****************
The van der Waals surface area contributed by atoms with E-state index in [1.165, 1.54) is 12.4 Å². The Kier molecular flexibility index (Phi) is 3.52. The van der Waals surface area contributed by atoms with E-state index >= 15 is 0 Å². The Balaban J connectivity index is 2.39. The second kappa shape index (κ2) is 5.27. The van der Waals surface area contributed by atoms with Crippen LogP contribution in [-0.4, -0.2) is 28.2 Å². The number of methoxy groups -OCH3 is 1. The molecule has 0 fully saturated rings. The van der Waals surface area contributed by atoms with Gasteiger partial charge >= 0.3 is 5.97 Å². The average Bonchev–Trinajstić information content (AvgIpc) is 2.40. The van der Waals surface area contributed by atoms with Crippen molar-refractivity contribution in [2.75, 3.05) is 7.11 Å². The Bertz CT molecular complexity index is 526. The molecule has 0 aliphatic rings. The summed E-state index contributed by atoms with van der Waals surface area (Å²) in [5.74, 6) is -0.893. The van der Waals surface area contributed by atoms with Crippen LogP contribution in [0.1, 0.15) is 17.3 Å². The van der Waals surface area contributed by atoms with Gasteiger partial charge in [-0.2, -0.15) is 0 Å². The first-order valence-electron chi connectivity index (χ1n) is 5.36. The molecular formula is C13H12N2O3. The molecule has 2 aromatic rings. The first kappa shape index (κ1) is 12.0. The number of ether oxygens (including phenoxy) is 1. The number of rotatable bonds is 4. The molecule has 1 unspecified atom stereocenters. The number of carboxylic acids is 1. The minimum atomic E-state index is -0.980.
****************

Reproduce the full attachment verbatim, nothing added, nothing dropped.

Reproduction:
The van der Waals surface area contributed by atoms with E-state index in [1.165, 1.54) is 12.4 Å². The Kier molecular flexibility index (Phi) is 3.52. The van der Waals surface area contributed by atoms with E-state index >= 15 is 0 Å². The Balaban J connectivity index is 2.39. The second kappa shape index (κ2) is 5.27. The van der Waals surface area contributed by atoms with Crippen LogP contribution in [-0.4, -0.2) is 28.2 Å². The number of methoxy groups -OCH3 is 1. The molecule has 0 fully saturated rings. The van der Waals surface area contributed by atoms with Gasteiger partial charge >= 0.3 is 5.97 Å². The average Bonchev–Trinajstić information content (AvgIpc) is 2.40. The van der Waals surface area contributed by atoms with Crippen molar-refractivity contribution in [2.75, 3.05) is 7.11 Å². The Bertz CT molecular complexity index is 526. The molecule has 0 aliphatic rings. The summed E-state index contributed by atoms with van der Waals surface area (Å²) in [5.74, 6) is -0.893. The van der Waals surface area contributed by atoms with Crippen LogP contribution in [0.1, 0.15) is 17.3 Å². The van der Waals surface area contributed by atoms with Gasteiger partial charge in [-0.2, -0.15) is 0 Å². The first-order valence-electron chi connectivity index (χ1n) is 5.36. The molecular formula is C13H12N2O3. The molecule has 2 aromatic rings. The first kappa shape index (κ1) is 12.0. The number of ether oxygens (including phenoxy) is 1. The number of rotatable bonds is 4. The molecule has 1 unspecified atom stereocenters. The number of carboxylic acids is 1. The minimum atomic E-state index is -0.980.